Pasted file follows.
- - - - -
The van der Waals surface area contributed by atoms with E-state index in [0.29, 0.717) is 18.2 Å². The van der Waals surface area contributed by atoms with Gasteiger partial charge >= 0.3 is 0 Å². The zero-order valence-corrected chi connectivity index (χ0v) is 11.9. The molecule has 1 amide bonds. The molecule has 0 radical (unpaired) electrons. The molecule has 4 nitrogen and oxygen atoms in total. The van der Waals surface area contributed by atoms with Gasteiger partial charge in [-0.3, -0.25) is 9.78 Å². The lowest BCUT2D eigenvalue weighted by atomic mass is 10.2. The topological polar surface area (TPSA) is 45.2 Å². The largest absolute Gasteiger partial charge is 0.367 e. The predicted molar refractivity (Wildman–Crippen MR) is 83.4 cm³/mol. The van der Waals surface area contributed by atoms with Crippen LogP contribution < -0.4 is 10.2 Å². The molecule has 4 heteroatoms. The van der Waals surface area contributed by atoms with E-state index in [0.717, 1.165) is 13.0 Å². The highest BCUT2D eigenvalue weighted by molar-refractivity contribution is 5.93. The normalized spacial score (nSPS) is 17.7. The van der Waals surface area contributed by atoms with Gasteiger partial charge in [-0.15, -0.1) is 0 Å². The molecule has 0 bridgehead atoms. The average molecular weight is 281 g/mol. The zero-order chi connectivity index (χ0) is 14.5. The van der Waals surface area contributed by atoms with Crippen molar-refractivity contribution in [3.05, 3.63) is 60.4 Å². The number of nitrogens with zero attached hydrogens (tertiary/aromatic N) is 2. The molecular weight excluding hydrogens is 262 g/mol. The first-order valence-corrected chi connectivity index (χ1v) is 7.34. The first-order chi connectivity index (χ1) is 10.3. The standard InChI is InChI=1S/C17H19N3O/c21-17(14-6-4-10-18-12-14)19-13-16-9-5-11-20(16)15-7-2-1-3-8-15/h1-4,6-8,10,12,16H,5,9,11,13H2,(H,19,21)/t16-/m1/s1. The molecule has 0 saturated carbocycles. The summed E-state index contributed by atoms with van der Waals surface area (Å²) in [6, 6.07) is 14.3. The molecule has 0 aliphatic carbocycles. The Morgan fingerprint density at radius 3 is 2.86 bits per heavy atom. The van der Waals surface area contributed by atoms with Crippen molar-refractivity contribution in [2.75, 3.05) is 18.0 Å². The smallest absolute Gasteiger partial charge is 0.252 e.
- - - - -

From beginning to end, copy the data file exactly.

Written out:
The van der Waals surface area contributed by atoms with E-state index in [0.29, 0.717) is 18.2 Å². The van der Waals surface area contributed by atoms with Gasteiger partial charge >= 0.3 is 0 Å². The zero-order valence-corrected chi connectivity index (χ0v) is 11.9. The molecule has 1 amide bonds. The molecule has 0 radical (unpaired) electrons. The molecule has 4 nitrogen and oxygen atoms in total. The van der Waals surface area contributed by atoms with Gasteiger partial charge in [-0.3, -0.25) is 9.78 Å². The lowest BCUT2D eigenvalue weighted by atomic mass is 10.2. The topological polar surface area (TPSA) is 45.2 Å². The largest absolute Gasteiger partial charge is 0.367 e. The predicted molar refractivity (Wildman–Crippen MR) is 83.4 cm³/mol. The van der Waals surface area contributed by atoms with Crippen LogP contribution < -0.4 is 10.2 Å². The molecule has 4 heteroatoms. The van der Waals surface area contributed by atoms with E-state index in [0.717, 1.165) is 13.0 Å². The highest BCUT2D eigenvalue weighted by molar-refractivity contribution is 5.93. The normalized spacial score (nSPS) is 17.7. The van der Waals surface area contributed by atoms with Gasteiger partial charge in [-0.15, -0.1) is 0 Å². The molecule has 0 bridgehead atoms. The average molecular weight is 281 g/mol. The zero-order chi connectivity index (χ0) is 14.5. The van der Waals surface area contributed by atoms with Crippen molar-refractivity contribution in [3.05, 3.63) is 60.4 Å². The number of nitrogens with zero attached hydrogens (tertiary/aromatic N) is 2. The molecular weight excluding hydrogens is 262 g/mol. The first-order valence-corrected chi connectivity index (χ1v) is 7.34. The first-order chi connectivity index (χ1) is 10.3. The standard InChI is InChI=1S/C17H19N3O/c21-17(14-6-4-10-18-12-14)19-13-16-9-5-11-20(16)15-7-2-1-3-8-15/h1-4,6-8,10,12,16H,5,9,11,13H2,(H,19,21)/t16-/m1/s1. The molecule has 0 saturated carbocycles. The summed E-state index contributed by atoms with van der Waals surface area (Å²) in [6, 6.07) is 14.3. The molecule has 0 aliphatic carbocycles. The Morgan fingerprint density at radius 3 is 2.86 bits per heavy atom. The van der Waals surface area contributed by atoms with Crippen molar-refractivity contribution in [2.75, 3.05) is 18.0 Å². The smallest absolute Gasteiger partial charge is 0.252 e.